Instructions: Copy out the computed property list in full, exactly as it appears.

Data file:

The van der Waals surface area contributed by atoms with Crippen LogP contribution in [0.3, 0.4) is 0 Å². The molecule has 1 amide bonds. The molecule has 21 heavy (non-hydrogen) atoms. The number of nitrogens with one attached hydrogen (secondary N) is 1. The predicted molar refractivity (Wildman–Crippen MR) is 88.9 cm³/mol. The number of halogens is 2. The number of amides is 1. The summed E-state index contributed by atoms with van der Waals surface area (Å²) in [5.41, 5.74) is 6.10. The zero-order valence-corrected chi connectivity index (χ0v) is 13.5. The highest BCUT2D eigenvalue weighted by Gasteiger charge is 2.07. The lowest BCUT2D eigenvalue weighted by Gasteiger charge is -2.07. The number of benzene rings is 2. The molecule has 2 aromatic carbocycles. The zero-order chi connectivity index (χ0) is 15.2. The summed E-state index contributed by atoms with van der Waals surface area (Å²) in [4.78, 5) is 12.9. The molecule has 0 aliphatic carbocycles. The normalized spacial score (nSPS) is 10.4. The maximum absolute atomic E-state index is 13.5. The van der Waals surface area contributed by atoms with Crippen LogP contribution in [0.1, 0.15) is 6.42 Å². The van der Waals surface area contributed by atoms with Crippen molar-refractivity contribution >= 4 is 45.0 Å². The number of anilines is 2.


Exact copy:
The van der Waals surface area contributed by atoms with Crippen LogP contribution in [0.3, 0.4) is 0 Å². The molecule has 1 amide bonds. The molecule has 21 heavy (non-hydrogen) atoms. The number of nitrogens with one attached hydrogen (secondary N) is 1. The predicted molar refractivity (Wildman–Crippen MR) is 88.9 cm³/mol. The number of halogens is 2. The number of amides is 1. The summed E-state index contributed by atoms with van der Waals surface area (Å²) in [5.41, 5.74) is 6.10. The zero-order valence-corrected chi connectivity index (χ0v) is 13.5. The highest BCUT2D eigenvalue weighted by Gasteiger charge is 2.07. The lowest BCUT2D eigenvalue weighted by Gasteiger charge is -2.07. The number of benzene rings is 2. The molecule has 2 aromatic carbocycles. The zero-order chi connectivity index (χ0) is 15.2. The summed E-state index contributed by atoms with van der Waals surface area (Å²) in [4.78, 5) is 12.9. The molecule has 0 aliphatic carbocycles. The normalized spacial score (nSPS) is 10.4. The maximum absolute atomic E-state index is 13.5. The van der Waals surface area contributed by atoms with Crippen LogP contribution in [0.1, 0.15) is 6.42 Å². The van der Waals surface area contributed by atoms with Crippen molar-refractivity contribution >= 4 is 45.0 Å². The number of anilines is 2.